2. See ELKOURI & EKLOURI: How Arbitration Works 1365-91 (6th ed. 2003)

3. Arbitration of Wages Publications of the Institute of Industrial Relations (Berkeley: University of California Press, 1954), p. 54.

4. A reasonable operating reserve against future contingencies, which does not include funds in contemplation of settlement of the labor dispute, shall not be considered as available toward a settlement.

5. Arbitrator Fred Rosenberry in COB and IAFF Local 1604, 9/17/11. PERC Case 23780-I-11-0563; Other arbitrators embracing this guideline include: Carlton Snow; Robert Sutermeister; Charles LaCugna; Jane Wilkinson; Ken Latsch (Bellingham and Teamsters, 1997); Alan Krebs. Also, Elkouri and Elkouri (2003)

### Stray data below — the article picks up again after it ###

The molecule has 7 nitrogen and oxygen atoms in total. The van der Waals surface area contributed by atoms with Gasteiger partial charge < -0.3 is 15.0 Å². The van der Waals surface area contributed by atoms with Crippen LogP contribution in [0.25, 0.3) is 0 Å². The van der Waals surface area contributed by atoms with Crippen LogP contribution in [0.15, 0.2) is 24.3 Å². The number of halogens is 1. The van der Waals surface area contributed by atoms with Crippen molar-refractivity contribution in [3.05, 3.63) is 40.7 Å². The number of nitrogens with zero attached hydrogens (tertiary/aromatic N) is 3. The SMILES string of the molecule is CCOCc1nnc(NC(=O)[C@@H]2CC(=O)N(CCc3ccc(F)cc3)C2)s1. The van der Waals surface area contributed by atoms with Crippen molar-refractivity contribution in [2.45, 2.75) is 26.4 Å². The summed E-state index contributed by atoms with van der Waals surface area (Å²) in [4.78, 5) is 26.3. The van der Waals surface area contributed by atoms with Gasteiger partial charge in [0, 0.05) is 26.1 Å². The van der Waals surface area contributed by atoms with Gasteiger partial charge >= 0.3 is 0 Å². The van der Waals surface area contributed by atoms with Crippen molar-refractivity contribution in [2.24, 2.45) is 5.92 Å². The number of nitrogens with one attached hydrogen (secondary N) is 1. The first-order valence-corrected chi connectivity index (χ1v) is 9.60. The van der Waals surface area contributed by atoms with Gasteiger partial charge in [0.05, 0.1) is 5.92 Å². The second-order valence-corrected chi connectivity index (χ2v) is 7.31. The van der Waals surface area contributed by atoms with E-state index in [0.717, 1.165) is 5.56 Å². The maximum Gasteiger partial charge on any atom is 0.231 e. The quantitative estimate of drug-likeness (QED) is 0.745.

6. MINN. STAT. 471.991-999.

7. See State of Ill. Dept of Cent. Mgmt. Svcs and International Brotherhood of Teamsters, Local 726, Case No. S-MA-08-262 (2009) (Benn, Arb)

8. North Maine Fire Protection District and North Maine Firefighters Local 2224 (2009) (Benn, Arb.)

9. See Oshkosh Professional Emplyees Union AFSCME Local 796-C and Ciy of Oshkosh, Dec. No. 32148-A, 5 (2008) (Dichter, Arb.), available online.

10. See City of Southgate and POLC, Southgate Patrol Officers Ass'n, Case No. D08 B-0158, 6-7 (2009) (Roumell, Chair), available online.

11. See Professor Carl Stevens of Reed College (1954-1990) is often credited with first proposing last best offer arbitration in the mid-1950's, now often referred to as "baseball arbitration".



HR Advisor Authors